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Year : 2018  |  Volume : 21  |  Issue : 12  |  Page : 1590-1595

The prognastic efficiencies of modified early warning score and mainz emergency evaluation score for emergency department patients

1 Department of Emergency Medicine, Maltepe University Faculty of Medicine, Istanbul, Turkey
2 Department of Emergency Medicine, Izmir Medicalpark Hospital, Izmir, Turkey
3 Department of Emergency Medicine, Inönü University Faculty of Medicine, Malatya, Turkey

Correspondence Address:
Dr. F S Akgun
Department of Emergency Medicine, Maltepe University Faculty of Medicine, Feyzullah Cad. No: 39, Maltepe, Istanbul
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Source of Support: None, Conflict of Interest: None

DOI: 10.4103/njcp.njcp_58_18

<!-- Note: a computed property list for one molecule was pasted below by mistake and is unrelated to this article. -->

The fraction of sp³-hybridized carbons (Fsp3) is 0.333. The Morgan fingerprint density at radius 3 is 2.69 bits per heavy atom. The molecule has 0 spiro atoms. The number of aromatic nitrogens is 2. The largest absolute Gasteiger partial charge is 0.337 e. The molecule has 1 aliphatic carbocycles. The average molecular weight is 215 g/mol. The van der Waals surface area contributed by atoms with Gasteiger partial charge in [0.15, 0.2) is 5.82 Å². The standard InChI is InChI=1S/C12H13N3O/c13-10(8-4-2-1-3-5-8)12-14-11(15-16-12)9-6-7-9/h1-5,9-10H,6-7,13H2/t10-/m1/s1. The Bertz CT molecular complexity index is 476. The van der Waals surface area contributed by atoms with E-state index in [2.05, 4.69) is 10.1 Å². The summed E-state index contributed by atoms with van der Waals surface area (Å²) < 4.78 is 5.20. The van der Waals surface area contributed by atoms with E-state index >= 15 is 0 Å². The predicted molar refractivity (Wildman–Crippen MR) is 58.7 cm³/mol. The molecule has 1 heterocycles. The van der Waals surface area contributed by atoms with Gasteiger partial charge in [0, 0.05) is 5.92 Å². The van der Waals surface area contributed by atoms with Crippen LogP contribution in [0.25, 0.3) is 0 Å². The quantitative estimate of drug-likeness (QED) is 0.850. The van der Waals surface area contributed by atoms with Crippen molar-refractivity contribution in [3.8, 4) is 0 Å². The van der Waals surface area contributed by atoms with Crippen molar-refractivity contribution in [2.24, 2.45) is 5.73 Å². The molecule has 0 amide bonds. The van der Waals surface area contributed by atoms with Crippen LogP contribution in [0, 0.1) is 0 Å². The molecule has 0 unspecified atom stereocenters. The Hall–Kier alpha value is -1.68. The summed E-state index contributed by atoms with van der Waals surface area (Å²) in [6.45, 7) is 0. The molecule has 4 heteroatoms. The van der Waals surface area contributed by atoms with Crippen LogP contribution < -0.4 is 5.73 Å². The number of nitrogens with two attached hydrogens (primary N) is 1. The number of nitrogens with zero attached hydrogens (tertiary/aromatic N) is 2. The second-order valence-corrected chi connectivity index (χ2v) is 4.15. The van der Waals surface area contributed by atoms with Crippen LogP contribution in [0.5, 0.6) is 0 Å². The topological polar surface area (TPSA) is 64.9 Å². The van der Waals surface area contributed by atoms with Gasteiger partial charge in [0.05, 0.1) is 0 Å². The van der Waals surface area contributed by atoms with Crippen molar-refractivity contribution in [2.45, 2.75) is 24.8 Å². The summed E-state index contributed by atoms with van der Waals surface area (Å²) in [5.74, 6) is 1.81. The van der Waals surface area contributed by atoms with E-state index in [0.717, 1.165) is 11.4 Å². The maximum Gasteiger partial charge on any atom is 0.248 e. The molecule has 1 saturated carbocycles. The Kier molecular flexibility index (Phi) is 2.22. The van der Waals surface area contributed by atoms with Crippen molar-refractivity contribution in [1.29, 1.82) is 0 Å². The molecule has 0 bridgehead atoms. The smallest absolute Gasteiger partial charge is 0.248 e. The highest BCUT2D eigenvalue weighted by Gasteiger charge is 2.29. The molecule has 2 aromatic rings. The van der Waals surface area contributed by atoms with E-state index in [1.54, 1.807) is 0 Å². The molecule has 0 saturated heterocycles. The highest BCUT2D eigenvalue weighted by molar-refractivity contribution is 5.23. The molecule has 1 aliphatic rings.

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Background: Recently, there is an increasing interest for scoring systems to evaluate the critically ill patients by means of the severeness of their disease and their availibility for discharge in the emergency departments and intensive care units. Our aim in this study is to evaluate the efficiency of the mEWS and MEES scoring systems in assessing the severeness of the disease and predicting the mid term prognosis of the patients hospitalized following their emergency care in our emergency room. Material and Method: Patients, who attended to Inonu University Department of Emergency Medicine and hospitalized following their emergency care were included to our study. The effects of age, sex, triage categories, mEWS and MEES scores on the site of hospitalization and mortality was evaluated. Statistical analyses were performed by SPSS for Windows version 16.0. The data was summarized as means, standart deviation and percents. Univariate and multiavriate analyses were performed for risk factor calculations. Results: The mean age of the patients was 58±19 and 584 (56%) were male. Triage group 1 patients accounted for 21 of all (2%), while 646 (61%) were in group 2 and 384 (37%) were in triage group 3. Of all patients, 341 (32%) were hospitalized to ICU. While discharged patients accounted for 89% (935 patients) of the study group, 116 patients (11%) died at the hospital. The GCS, AVPU and mEWS values were statistically significant by means of patient mortality (P < 0.0001), but the delta MEES value was not (P < 0.127). Conclusion: The results of our stuy suggests that mEWS evaluation is an effective and reliable tool for predicting outcome and hospitalization areas of ED patients. Our results also displayed that the easily available GCS and AVPU scales are reliable guides in patient management. MEES values, on the other hand, are not convenient for ED use.

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